Royal Ship Hotel, Dolgellau

button_lang_welshRoyal Ship Hotel, Dolgellau

This building is thought to date from c.1800. The three-story frontage was part of the hotel’s enlargement half a century later. Events such as auctions and banquets were often held here.

The hotel catered for some of the wealthier visitors to Dolgellau. A Stafford merchant named George Francis Griffin, son of a magistrate and former mayor of Stafford, was a frequent guest. On the day after he left the hotel in September 1865, a dead baby girl was found beside the river Mawddach near Dolgellau wrapped in newspaper, on which his newsagent had pencilled his name.

It emerged that he’d had an affair with his father’s housekeeper, who said in court that the baby was stillborn and she’d asked him to bury the girl in a cemetery. Fearing the story “would be all over the town”, he wrapped the baby in newspaper and brown paper and travelled to Dolgellau. He later told her that he had thrown the body into the sea. She was sentenced to a day in jail and he to a fortnight.

Edward Jones, the hotel’s landlord at this time, served on the school board, local health board and various other local bodies. In 1865 he was the first person in Dolgellau to receive goods by train, when a truck of “Ruabon coals” ceremoniously arrived with the first train into the town. He died suddenly, aged 45, in 1876, leaving a widow and eight small children.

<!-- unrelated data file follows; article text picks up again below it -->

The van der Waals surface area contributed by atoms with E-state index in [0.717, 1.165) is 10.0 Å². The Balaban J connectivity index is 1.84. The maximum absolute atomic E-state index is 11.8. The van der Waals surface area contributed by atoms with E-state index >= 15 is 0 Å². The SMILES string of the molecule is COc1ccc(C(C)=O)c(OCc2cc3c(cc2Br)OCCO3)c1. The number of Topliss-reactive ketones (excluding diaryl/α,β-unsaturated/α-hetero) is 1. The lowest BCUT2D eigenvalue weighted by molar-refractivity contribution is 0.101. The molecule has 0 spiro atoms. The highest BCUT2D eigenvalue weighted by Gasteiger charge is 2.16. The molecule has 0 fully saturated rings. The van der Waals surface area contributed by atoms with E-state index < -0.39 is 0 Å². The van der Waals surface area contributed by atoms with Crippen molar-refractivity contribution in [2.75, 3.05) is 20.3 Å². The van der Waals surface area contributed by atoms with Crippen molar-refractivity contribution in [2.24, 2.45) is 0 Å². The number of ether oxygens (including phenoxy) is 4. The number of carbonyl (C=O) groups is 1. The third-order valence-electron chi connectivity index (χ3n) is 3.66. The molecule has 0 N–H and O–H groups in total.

Photo of Royal Ship Hotel and garage in 1930A Charles Herbert Longworth of Manchester stayed one night at the Royal Ship in March 1900. His body was discovered in Llyn Arran (a lake south of Dolgellau) three months later, complete with gold watch and cufflinks, a silver matchbox and gold false teeth. His brother revealed at the inquest that just before travelling to Dolgellau Charles had run up debts of £18,000 – more than £2m in today’s money!

Martha Evans of the Royal Ship Hotel died, aged 59, in February 1918 while her sons, Lieutenant William Evans and Bombardier Rod Evans, fought in the First World War. According to the newspaper Y Dydd, the stress of the war had brought forward her death.

After the war, one of the earliest mechanics of the Royal Air Force established the Royal Ship Hotel Motor Garage on the plot to the left of the hotel frontage (where Barclays Bank now stands). Gwilym B Richards advertised that his war service with the RAF and “Military Transport” guaranteed that repairs in his garage would be thorough. He held spare parts for cars, motorbikes and bicycles and sold petrol and oil. The photo shows the hotel and garage in 1930.

Postcode: LL40 1AR    View Location Map

Website of the Royal Ship Hotel